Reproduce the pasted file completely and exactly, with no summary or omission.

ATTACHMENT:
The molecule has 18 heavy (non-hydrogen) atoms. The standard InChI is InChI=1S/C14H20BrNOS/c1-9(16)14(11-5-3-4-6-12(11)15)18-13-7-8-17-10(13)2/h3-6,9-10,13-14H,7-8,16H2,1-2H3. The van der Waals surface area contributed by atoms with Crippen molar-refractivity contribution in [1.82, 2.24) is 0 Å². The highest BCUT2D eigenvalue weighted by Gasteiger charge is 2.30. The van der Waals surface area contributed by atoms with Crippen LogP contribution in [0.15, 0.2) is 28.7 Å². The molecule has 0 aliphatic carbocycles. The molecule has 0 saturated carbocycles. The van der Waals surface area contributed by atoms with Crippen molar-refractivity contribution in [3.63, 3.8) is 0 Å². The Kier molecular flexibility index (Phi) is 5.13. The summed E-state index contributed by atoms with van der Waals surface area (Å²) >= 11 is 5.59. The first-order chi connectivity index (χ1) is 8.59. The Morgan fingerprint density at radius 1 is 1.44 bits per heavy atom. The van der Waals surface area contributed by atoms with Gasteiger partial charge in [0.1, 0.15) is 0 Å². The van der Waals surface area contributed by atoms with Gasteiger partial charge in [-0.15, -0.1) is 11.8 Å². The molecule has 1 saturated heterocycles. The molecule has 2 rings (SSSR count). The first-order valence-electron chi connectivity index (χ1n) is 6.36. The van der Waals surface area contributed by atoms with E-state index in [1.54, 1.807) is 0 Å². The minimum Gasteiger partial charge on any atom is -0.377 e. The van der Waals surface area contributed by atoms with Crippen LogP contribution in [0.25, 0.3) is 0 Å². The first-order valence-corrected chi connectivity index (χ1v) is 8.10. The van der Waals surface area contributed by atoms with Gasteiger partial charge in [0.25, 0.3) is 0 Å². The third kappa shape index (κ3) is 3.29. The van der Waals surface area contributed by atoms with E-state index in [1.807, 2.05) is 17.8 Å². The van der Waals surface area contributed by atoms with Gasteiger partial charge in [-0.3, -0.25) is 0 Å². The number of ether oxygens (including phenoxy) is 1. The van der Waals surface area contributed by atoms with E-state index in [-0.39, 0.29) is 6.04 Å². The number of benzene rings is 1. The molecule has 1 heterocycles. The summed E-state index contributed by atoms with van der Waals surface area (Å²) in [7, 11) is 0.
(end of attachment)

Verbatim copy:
The molecule has 18 heavy (non-hydrogen) atoms. The standard InChI is InChI=1S/C14H20BrNOS/c1-9(16)14(11-5-3-4-6-12(11)15)18-13-7-8-17-10(13)2/h3-6,9-10,13-14H,7-8,16H2,1-2H3. The van der Waals surface area contributed by atoms with Crippen molar-refractivity contribution in [1.82, 2.24) is 0 Å². The highest BCUT2D eigenvalue weighted by Gasteiger charge is 2.30. The van der Waals surface area contributed by atoms with Crippen LogP contribution in [0.15, 0.2) is 28.7 Å². The molecule has 0 aliphatic carbocycles. The molecule has 0 saturated carbocycles. The van der Waals surface area contributed by atoms with Crippen molar-refractivity contribution in [3.63, 3.8) is 0 Å². The Kier molecular flexibility index (Phi) is 5.13. The summed E-state index contributed by atoms with van der Waals surface area (Å²) >= 11 is 5.59. The first-order chi connectivity index (χ1) is 8.59. The Morgan fingerprint density at radius 1 is 1.44 bits per heavy atom. The van der Waals surface area contributed by atoms with Gasteiger partial charge in [0.1, 0.15) is 0 Å². The van der Waals surface area contributed by atoms with Gasteiger partial charge in [-0.15, -0.1) is 11.8 Å². The molecule has 1 saturated heterocycles. The molecule has 2 rings (SSSR count). The first-order valence-electron chi connectivity index (χ1n) is 6.36. The van der Waals surface area contributed by atoms with E-state index in [1.54, 1.807) is 0 Å². The minimum Gasteiger partial charge on any atom is -0.377 e. The van der Waals surface area contributed by atoms with Crippen LogP contribution in [0.25, 0.3) is 0 Å². The first-order valence-corrected chi connectivity index (χ1v) is 8.10. The van der Waals surface area contributed by atoms with Gasteiger partial charge in [0.25, 0.3) is 0 Å². The third kappa shape index (κ3) is 3.29. The van der Waals surface area contributed by atoms with E-state index in [1.807, 2.05) is 17.8 Å². The van der Waals surface area contributed by atoms with Gasteiger partial charge in [-0.3, -0.25) is 0 Å². The number of ether oxygens (including phenoxy) is 1. The van der Waals surface area contributed by atoms with E-state index in [-0.39, 0.29) is 6.04 Å². The number of benzene rings is 1. The molecule has 1 heterocycles. The summed E-state index contributed by atoms with van der Waals surface area (Å²) in [7, 11) is 0.